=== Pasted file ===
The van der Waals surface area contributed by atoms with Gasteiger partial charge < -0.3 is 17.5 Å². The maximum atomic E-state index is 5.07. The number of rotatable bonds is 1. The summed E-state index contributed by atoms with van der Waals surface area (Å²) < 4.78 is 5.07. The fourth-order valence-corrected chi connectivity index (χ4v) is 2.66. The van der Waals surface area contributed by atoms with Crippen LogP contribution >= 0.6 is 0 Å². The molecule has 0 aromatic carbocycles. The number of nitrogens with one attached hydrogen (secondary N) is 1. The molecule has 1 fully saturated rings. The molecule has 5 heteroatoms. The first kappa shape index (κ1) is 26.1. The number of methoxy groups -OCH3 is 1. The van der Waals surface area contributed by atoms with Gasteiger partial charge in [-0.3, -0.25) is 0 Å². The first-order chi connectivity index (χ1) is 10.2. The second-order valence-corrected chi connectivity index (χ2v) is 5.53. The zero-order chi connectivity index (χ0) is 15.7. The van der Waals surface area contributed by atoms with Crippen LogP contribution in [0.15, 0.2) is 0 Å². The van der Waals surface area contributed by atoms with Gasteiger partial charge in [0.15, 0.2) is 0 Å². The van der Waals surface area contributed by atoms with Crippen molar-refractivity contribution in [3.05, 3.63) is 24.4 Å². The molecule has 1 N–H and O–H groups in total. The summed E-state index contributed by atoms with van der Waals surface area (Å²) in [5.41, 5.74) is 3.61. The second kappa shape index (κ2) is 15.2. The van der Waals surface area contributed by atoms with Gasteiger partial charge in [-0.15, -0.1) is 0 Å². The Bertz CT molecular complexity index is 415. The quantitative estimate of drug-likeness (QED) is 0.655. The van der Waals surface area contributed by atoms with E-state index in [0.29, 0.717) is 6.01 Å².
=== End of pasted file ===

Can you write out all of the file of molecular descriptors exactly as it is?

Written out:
The van der Waals surface area contributed by atoms with Gasteiger partial charge < -0.3 is 17.5 Å². The maximum atomic E-state index is 5.07. The number of rotatable bonds is 1. The summed E-state index contributed by atoms with van der Waals surface area (Å²) < 4.78 is 5.07. The fourth-order valence-corrected chi connectivity index (χ4v) is 2.66. The van der Waals surface area contributed by atoms with Crippen LogP contribution >= 0.6 is 0 Å². The molecule has 0 aromatic carbocycles. The number of nitrogens with one attached hydrogen (secondary N) is 1. The molecule has 1 fully saturated rings. The molecule has 5 heteroatoms. The first kappa shape index (κ1) is 26.1. The number of methoxy groups -OCH3 is 1. The van der Waals surface area contributed by atoms with Gasteiger partial charge in [-0.3, -0.25) is 0 Å². The first-order chi connectivity index (χ1) is 10.2. The second-order valence-corrected chi connectivity index (χ2v) is 5.53. The zero-order chi connectivity index (χ0) is 15.7. The van der Waals surface area contributed by atoms with Crippen LogP contribution in [0.15, 0.2) is 0 Å². The van der Waals surface area contributed by atoms with Gasteiger partial charge in [0.15, 0.2) is 0 Å². The van der Waals surface area contributed by atoms with Crippen molar-refractivity contribution in [3.05, 3.63) is 24.4 Å². The molecule has 1 N–H and O–H groups in total. The summed E-state index contributed by atoms with van der Waals surface area (Å²) in [5.41, 5.74) is 3.61. The second kappa shape index (κ2) is 15.2. The van der Waals surface area contributed by atoms with Gasteiger partial charge in [-0.15, -0.1) is 0 Å². The Bertz CT molecular complexity index is 415. The quantitative estimate of drug-likeness (QED) is 0.655. The van der Waals surface area contributed by atoms with E-state index in [0.29, 0.717) is 6.01 Å².